Assembly lines have long been the standard for factory workers. Henry Ford got the ball rolling in December 1, 1913 when he created the very first assembly line to mass produce a car. Workers stood for hours, doing the same tasks over and over. Although Ford took steps to reduce at least some of the damage, many factory workers still went home with aching backs and feet, migraines, fallen arches, and repetitive motion injuries.
Chiropractic care is enjoying an upsurge in popularity as more people are veering away from invasive procedures and pharmaceuticals in favor of more natural treatment options for their pain. A recent Gallup poll for Palmer Chiropractic College confirms this. Of the people surveyed:
Water. We know that it is a vital part of our health and wellbeing. Doctors and experts have been telling us for decades. You probably already knew that adequate hydration promotes optimal organ function, good digestion, healthier skin, and even encourages a healthy weight, but did you know it is also vital for good spine health? Just as the rest of your body needs water to function properly, so does your spine. When you don’t drink enough water, and become dehydrated (even mildly) it can create problems, some of them painful.
Stretching is often an outstanding complement to chiropractic care. Blood flow to the muscles is increased and it helps lower the risk of injury and improves physical performance. More importantly, stretching is good for the joints, helping them function through their full range of motion.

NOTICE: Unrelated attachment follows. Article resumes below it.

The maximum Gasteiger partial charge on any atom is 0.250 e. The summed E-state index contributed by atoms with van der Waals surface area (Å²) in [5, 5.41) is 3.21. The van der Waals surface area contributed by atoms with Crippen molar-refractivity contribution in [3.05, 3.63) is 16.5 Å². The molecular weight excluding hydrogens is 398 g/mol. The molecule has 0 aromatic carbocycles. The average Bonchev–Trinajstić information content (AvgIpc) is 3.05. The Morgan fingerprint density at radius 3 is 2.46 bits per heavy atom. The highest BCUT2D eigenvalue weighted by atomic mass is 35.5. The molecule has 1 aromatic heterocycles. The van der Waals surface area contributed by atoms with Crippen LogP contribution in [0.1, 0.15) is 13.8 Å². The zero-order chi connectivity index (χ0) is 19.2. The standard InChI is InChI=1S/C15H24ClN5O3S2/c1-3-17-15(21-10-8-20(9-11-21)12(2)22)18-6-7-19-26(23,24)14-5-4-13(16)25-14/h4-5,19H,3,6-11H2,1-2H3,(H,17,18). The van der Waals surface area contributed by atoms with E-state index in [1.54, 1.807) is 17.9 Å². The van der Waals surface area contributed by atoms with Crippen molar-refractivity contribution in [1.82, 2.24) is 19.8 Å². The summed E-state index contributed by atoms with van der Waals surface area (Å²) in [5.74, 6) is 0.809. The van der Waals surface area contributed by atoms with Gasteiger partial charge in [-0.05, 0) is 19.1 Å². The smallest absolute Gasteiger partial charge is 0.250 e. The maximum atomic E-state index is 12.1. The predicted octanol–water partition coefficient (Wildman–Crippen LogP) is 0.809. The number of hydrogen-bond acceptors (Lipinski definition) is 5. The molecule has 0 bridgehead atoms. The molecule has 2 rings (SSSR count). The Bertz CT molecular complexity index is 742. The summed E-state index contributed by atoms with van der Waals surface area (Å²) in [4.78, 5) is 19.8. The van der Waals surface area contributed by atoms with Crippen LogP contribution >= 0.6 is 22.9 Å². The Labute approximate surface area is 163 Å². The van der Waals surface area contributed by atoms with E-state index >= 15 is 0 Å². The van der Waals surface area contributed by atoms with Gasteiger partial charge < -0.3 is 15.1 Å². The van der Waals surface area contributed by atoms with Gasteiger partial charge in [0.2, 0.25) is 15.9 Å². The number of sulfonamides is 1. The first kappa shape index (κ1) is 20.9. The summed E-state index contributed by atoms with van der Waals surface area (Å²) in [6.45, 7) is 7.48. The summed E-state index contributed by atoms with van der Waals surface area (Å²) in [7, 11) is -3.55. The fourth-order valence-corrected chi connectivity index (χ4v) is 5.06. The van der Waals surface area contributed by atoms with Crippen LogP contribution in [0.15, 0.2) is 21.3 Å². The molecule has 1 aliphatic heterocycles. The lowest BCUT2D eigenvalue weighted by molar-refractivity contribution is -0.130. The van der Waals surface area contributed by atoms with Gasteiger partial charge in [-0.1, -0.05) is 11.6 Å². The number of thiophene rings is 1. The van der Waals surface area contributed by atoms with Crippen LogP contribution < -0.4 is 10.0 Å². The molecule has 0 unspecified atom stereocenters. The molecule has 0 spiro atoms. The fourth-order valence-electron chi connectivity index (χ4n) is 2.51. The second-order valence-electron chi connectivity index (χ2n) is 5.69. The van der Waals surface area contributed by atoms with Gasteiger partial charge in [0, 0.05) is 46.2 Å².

Additionally, some studies show that muscles work and move more effectively when they are stretched regularly. These benefits of stretching make it a great practice to incorporate into your daily routine, especially between chiropractic treatments.
If you are in your 40s, and you measured your height, chances are you would not be the same height that you were in, say, high school. It’s true. As we get older, we tend to shrink. A French study in 2010, measures more than 8,000 women who were over the age of 60. They then asked each woman to estimate her own height. Nearly all of the women in the study overestimated their height. Some overestimated by as much as 2 inches. This is not wishful thinking on the women’s part; they were recalling their tallest height. Shrinking in stature is a normal part of the aging process, but there are ways you can stop it – or at least slow it down.